One of the most common phrases I hear when it comes to body sculpting is “six pack.” “Flat tummy” is a close second. And, since we’ve all seen Kelly Rowland’s Shape magazine cover, I totally get it. Everyone’s got a little case of ab-fever, during what could possibly be the worst time of year to get it.
Oh, you want that six pack, too? It’s not going to be easy. Luckily, I’ve got a few notes for you to keep in mind on your journey towards washboard abs.
The first thing you need to learn is this: while its true that everyone has the foundational muscle necessary to build a six-pack, actual defined abdominal muscles only come with training. Lots of people have flat stomachs and no six pack, mainly because they don’t train for it. If you’ve got a visible six-pack, it’s because your abs are trained consistently for months on end, and your body fat percentage is fairly low. In short, you’re going to have to commit to training them.
If you want to see that six-pack appear, you’ll need to train, yes, but you’ll need to do something even more important – getting rid of the body fat you currently have. Abs are made in the kitchen, sure, but just as important is the fact that abs are made in training. Burning fat is what happens when you combine consistent nutrition with consistent training. Notice how often the word “consistent” appears, here? It is vital. You can’t eat properly and work out hard for three weeks only to get mad and quit because your muffin top is still there. It doesn’t really work that way for everyone.
All bodies – that is, provided your body fat percentage isn’t somewhere in the single digits – have a layer of subcutaneous fat on them. The higher your body fat percentage, the larger that layer of fat is likely to be. Proper nutrition combined with cardio will not only help burn that fat down, but will help you preserve whatever muscle you’ve got and maybe even help you develop a little more.
Now, what does proper nutrition look like? For starters, it’s high water consumption – not dangerously high, but high enough – and high fiber, a minimum of 25g per day on average. Your digestive system lays right behind your abdominal muscles, and the longer you go in between having bowel movements, the more likely your belly is to look distended and round, as if you were preparing to give birth. Fiber – like, say, that which you’d normally find in a giant salad with a flax seed dressing, or a big bowl of fresh collard greens and lentils – combined with water keeps you regular and, no a more superficial level, also can help keep your stomach down.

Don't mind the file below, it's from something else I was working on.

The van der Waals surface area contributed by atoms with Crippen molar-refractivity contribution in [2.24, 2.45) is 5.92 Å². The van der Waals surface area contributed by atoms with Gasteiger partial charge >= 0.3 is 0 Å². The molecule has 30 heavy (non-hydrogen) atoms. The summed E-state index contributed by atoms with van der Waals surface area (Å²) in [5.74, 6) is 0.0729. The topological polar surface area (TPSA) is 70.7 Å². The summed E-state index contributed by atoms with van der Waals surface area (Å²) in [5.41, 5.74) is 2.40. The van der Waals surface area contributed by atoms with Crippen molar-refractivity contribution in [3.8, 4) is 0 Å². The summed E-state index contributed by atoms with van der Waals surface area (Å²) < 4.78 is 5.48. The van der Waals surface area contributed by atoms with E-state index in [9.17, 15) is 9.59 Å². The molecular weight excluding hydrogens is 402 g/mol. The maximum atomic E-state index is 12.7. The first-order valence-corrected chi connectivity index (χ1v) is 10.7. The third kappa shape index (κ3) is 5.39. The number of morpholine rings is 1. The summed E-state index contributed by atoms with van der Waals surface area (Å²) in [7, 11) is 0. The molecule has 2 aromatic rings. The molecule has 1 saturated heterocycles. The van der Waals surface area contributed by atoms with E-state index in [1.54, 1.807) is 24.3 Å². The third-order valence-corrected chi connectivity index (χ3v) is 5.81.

(On a responsible note, don’t feel compelled to down any teas or detoxes or laxatives on a consistent basis to cheat this way – not only can that kind of thing jeopardize your digestive tract, it deprives your body of nutrients, causes you to develop uncontrollable diarrhea, will actually diminish your abdominal muscles, damage your metabolism, severely dehydrates you, can make your hair fall out, it just… you don’t want any of that. Trust me.)
So, what’s the diet going to look like? It’s different for everyone, but here’s a hint – it’s not without carbs. Not only can a no-carb lifestyle severely damage your kidneys, but it can also compel your body to eat away at the very muscles you want to show as you get leaner. Quality protein, fresh produce (and lots of it), and healthy fats like avocados and coconut oils are all you need to be on your way to your six pack. Anything beyond that should be consumed sparingly.
Remember, the most important thing here is to alter the way you live so that you can carefully sculpt your body the right way. A consistent effort to burn fat, plus regular strength training will not only help turn you into a fit powerhouse, but it’ll also help you develop that tummy you’re after. As I always say, your body (and, apparently, your waistline) will thank you for it!
Erika Nicole Kendall is the writer behind the award-winning blog, A Black Girl’s Guide to Weight Loss, where she chronicles her journey of going from 330lb couch potato to certified personal trainer, nutritionist, and all-around fitness dynamo. Ask her your health and fitness-related questions on twitter at @bgg2wl.
What's Your Reaction?
A Black Girl's Guide To Weight Loss